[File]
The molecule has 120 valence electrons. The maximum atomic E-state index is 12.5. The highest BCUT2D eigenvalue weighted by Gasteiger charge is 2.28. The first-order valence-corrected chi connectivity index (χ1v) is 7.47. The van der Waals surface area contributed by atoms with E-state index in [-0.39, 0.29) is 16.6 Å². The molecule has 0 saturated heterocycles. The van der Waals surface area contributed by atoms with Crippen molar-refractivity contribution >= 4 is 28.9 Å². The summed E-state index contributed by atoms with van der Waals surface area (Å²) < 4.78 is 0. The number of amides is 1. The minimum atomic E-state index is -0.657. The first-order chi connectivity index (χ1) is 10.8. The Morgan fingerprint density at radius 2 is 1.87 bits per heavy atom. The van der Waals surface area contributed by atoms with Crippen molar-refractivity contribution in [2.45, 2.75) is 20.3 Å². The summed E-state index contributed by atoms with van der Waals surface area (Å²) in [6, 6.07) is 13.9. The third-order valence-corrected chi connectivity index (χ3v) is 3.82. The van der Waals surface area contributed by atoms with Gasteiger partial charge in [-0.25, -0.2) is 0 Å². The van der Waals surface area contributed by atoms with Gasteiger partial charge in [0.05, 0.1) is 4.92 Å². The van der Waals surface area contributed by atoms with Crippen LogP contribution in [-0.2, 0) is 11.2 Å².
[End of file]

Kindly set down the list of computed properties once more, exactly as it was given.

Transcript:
The molecule has 120 valence electrons. The maximum atomic E-state index is 12.5. The highest BCUT2D eigenvalue weighted by Gasteiger charge is 2.28. The first-order valence-corrected chi connectivity index (χ1v) is 7.47. The van der Waals surface area contributed by atoms with E-state index in [-0.39, 0.29) is 16.6 Å². The molecule has 0 saturated heterocycles. The van der Waals surface area contributed by atoms with Crippen molar-refractivity contribution >= 4 is 28.9 Å². The summed E-state index contributed by atoms with van der Waals surface area (Å²) < 4.78 is 0. The number of amides is 1. The minimum atomic E-state index is -0.657. The first-order chi connectivity index (χ1) is 10.8. The Morgan fingerprint density at radius 2 is 1.87 bits per heavy atom. The van der Waals surface area contributed by atoms with Crippen molar-refractivity contribution in [2.45, 2.75) is 20.3 Å². The summed E-state index contributed by atoms with van der Waals surface area (Å²) in [6, 6.07) is 13.9. The third-order valence-corrected chi connectivity index (χ3v) is 3.82. The van der Waals surface area contributed by atoms with Gasteiger partial charge in [-0.25, -0.2) is 0 Å². The van der Waals surface area contributed by atoms with Gasteiger partial charge in [0.05, 0.1) is 4.92 Å². The van der Waals surface area contributed by atoms with Crippen LogP contribution in [-0.2, 0) is 11.2 Å².